Durham, NH: The rain came down as I stood on the outside of the field house. A drop ran down my face and into my eye. “Where is she?” I asked. I found myself standing in the rain waiting for my sister, a freshman at the University of New Hampshire. So far my first time visiting hadn’t been a whole lot of fun. I had been waiting in the wet weather for twenty minutes with no sign of my sibling. I looked to my left and finally saw her. My journey through the social life of UNH was about to begin.

I first experienced a football game. There were many happy people despite the drizzle; I found the school spirit quite uplifting. The Wildcats won (a good way to start a visit).

To go from the stadium to my sister’s dorm meant another walk through the rain, but off we went. Greeting us as we entered the dorm was the sound of music, somewhat softened by the buffer of the wall. We entered her room to find her roommate sitting on a bed listening to a CD and typing on the word processor. She stopped work and the three of us visited. The door flew open and a recently-showered female raced in, grabbed a towel, dried her face, and left without saying a word. I would soon come to find out that spontaneous interruptions were not uncommon (another trait that led to the feeling of camaraderie between the students on campus).

After talking for what seemed like hours, I asked where the bathroom was. I walked down the hall and through the heavy metal door that separated the rooms of the opposite genders. My walk became an inspired shuffle as the constant thump, thump, thump of rap music sounded through the walls. I could see myself living in a setting like this. I returned to a room full of college-age students and made myself at home. Hours passed and people came and went.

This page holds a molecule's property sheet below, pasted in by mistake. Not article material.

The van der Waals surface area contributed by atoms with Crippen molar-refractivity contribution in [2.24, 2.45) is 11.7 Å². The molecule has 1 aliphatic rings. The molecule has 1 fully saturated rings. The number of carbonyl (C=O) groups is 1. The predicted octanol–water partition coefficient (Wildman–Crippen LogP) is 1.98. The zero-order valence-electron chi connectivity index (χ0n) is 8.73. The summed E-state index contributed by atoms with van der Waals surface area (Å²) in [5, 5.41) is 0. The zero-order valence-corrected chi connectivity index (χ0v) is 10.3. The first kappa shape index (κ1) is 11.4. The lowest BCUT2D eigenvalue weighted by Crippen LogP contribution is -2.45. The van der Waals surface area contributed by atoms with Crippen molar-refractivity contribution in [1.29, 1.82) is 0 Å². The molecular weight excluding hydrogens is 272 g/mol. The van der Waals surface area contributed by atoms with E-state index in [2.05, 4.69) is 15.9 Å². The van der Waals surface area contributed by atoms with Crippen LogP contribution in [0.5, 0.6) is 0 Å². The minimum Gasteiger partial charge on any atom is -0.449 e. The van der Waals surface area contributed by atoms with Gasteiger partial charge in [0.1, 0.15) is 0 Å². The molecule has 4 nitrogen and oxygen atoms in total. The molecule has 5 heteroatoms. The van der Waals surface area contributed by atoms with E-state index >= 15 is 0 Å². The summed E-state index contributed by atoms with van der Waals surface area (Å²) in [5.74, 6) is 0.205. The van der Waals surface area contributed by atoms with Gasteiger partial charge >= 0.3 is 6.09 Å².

I fell asleep, and woke up on the floor. Most of the people were gone. My thoughts soon turned to my stomach which was calling out for food. My sister and I headed to the cafeteria, where I was about to experience the food of UNH first hand. I was pleasantly surprised by the plates of fresh fruit that accompanied the expected fare. It didn’t taste half bad either.

We passed many people on our stroll back to the dorm and then to my car. They were involved in an assortment of activities ranging from studying to a pick-up game of Ultimate Frisbee. I just couldn’t get over how much fun these individuals seemed to be having at school. It was wonderful.

I really got a feel for the social life of a college that weekend. I have returned many times for concerts and sporting events. Every visit has shown me more and more about the life of students at the University of New Hampshire. They seem like a very friendly and open group of individuals. I would recommend UNH to anyone who might feel a little lost or uncertain while residing at a larger school. The students at UNH are sure to accept you and make you feel like you belong. They did with me, and I will be forever grateful for that. f

Reviewed in 1997